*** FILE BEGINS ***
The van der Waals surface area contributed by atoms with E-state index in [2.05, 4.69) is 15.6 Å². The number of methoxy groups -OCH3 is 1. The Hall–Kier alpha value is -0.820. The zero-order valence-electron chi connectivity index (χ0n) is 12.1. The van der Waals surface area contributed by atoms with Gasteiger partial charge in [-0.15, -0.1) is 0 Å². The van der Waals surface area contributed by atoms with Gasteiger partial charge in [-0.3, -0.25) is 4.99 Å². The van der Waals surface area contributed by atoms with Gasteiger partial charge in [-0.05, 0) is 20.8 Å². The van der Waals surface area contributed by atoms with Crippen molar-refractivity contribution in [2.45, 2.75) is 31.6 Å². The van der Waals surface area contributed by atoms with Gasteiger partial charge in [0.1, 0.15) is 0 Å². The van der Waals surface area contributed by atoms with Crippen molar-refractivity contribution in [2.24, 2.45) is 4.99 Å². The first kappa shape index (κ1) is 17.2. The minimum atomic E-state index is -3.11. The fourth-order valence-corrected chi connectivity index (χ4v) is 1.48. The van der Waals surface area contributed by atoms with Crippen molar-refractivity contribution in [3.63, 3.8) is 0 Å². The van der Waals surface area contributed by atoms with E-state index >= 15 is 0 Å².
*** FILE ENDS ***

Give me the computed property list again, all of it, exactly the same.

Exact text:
The van der Waals surface area contributed by atoms with E-state index in [2.05, 4.69) is 15.6 Å². The number of methoxy groups -OCH3 is 1. The Hall–Kier alpha value is -0.820. The zero-order valence-electron chi connectivity index (χ0n) is 12.1. The van der Waals surface area contributed by atoms with Gasteiger partial charge in [-0.15, -0.1) is 0 Å². The van der Waals surface area contributed by atoms with Gasteiger partial charge in [-0.3, -0.25) is 4.99 Å². The van der Waals surface area contributed by atoms with Gasteiger partial charge in [-0.05, 0) is 20.8 Å². The van der Waals surface area contributed by atoms with Crippen molar-refractivity contribution in [2.45, 2.75) is 31.6 Å². The van der Waals surface area contributed by atoms with Gasteiger partial charge in [0.1, 0.15) is 0 Å². The van der Waals surface area contributed by atoms with Crippen molar-refractivity contribution in [2.24, 2.45) is 4.99 Å². The first kappa shape index (κ1) is 17.2. The minimum atomic E-state index is -3.11. The fourth-order valence-corrected chi connectivity index (χ4v) is 1.48. The van der Waals surface area contributed by atoms with Crippen molar-refractivity contribution in [3.63, 3.8) is 0 Å². The van der Waals surface area contributed by atoms with E-state index >= 15 is 0 Å².